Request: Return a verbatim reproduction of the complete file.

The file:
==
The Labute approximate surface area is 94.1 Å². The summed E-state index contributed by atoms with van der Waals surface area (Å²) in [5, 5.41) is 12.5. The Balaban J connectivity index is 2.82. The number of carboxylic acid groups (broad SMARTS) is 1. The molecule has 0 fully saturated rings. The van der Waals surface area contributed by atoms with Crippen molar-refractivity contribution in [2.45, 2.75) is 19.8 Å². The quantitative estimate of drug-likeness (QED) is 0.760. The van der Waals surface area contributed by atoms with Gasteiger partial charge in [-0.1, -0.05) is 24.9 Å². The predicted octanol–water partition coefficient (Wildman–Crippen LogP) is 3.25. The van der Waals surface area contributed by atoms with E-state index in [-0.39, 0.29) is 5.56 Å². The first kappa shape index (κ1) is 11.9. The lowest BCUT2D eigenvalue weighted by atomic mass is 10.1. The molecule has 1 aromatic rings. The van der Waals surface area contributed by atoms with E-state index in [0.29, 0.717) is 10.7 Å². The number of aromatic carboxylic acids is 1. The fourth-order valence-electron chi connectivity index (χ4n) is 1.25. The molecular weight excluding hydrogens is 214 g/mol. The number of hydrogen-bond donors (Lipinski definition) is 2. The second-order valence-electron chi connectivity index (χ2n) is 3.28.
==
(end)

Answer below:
The Labute approximate surface area is 94.1 Å². The summed E-state index contributed by atoms with van der Waals surface area (Å²) in [5, 5.41) is 12.5. The Balaban J connectivity index is 2.82. The number of carboxylic acid groups (broad SMARTS) is 1. The molecule has 0 fully saturated rings. The van der Waals surface area contributed by atoms with Crippen molar-refractivity contribution in [2.45, 2.75) is 19.8 Å². The quantitative estimate of drug-likeness (QED) is 0.760. The van der Waals surface area contributed by atoms with Gasteiger partial charge in [-0.1, -0.05) is 24.9 Å². The predicted octanol–water partition coefficient (Wildman–Crippen LogP) is 3.25. The van der Waals surface area contributed by atoms with E-state index in [-0.39, 0.29) is 5.56 Å². The first kappa shape index (κ1) is 11.9. The lowest BCUT2D eigenvalue weighted by atomic mass is 10.1. The molecule has 1 aromatic rings. The van der Waals surface area contributed by atoms with E-state index in [0.29, 0.717) is 10.7 Å². The number of aromatic carboxylic acids is 1. The fourth-order valence-electron chi connectivity index (χ4n) is 1.25. The molecular weight excluding hydrogens is 214 g/mol. The number of hydrogen-bond donors (Lipinski definition) is 2. The second-order valence-electron chi connectivity index (χ2n) is 3.28.